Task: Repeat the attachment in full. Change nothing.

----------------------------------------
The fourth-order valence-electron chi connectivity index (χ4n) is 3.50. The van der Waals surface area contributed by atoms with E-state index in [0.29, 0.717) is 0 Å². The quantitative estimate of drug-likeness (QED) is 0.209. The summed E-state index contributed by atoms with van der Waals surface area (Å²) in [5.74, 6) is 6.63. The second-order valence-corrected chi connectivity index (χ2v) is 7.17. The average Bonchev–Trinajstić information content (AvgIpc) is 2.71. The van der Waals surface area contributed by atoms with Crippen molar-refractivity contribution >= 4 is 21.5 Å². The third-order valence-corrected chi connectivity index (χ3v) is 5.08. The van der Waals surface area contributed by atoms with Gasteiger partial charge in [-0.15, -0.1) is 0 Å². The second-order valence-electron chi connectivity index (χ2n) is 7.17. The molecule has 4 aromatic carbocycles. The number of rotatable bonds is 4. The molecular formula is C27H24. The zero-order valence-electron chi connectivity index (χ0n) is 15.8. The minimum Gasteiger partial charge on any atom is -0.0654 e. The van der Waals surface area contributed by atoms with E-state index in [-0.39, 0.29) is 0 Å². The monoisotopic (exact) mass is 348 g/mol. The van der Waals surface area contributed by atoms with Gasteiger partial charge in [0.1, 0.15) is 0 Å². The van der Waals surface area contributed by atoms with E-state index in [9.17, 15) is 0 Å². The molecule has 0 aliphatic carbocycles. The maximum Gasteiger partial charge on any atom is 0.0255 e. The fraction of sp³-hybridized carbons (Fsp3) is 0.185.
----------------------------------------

The fourth-order valence-electron chi connectivity index (χ4n) is 3.50. The van der Waals surface area contributed by atoms with E-state index in [0.29, 0.717) is 0 Å². The quantitative estimate of drug-likeness (QED) is 0.209. The summed E-state index contributed by atoms with van der Waals surface area (Å²) in [5.74, 6) is 6.63. The second-order valence-corrected chi connectivity index (χ2v) is 7.17. The average Bonchev–Trinajstić information content (AvgIpc) is 2.71. The van der Waals surface area contributed by atoms with Crippen molar-refractivity contribution >= 4 is 21.5 Å². The third-order valence-corrected chi connectivity index (χ3v) is 5.08. The van der Waals surface area contributed by atoms with Gasteiger partial charge in [-0.15, -0.1) is 0 Å². The second-order valence-electron chi connectivity index (χ2n) is 7.17. The molecule has 4 aromatic carbocycles. The number of rotatable bonds is 4. The molecular formula is C27H24. The zero-order valence-electron chi connectivity index (χ0n) is 15.8. The minimum Gasteiger partial charge on any atom is -0.0654 e. The van der Waals surface area contributed by atoms with E-state index in [-0.39, 0.29) is 0 Å². The monoisotopic (exact) mass is 348 g/mol. The van der Waals surface area contributed by atoms with Gasteiger partial charge in [0.1, 0.15) is 0 Å². The van der Waals surface area contributed by atoms with E-state index in [9.17, 15) is 0 Å². The molecule has 0 aliphatic carbocycles. The maximum Gasteiger partial charge on any atom is 0.0255 e. The fraction of sp³-hybridized carbons (Fsp3) is 0.185.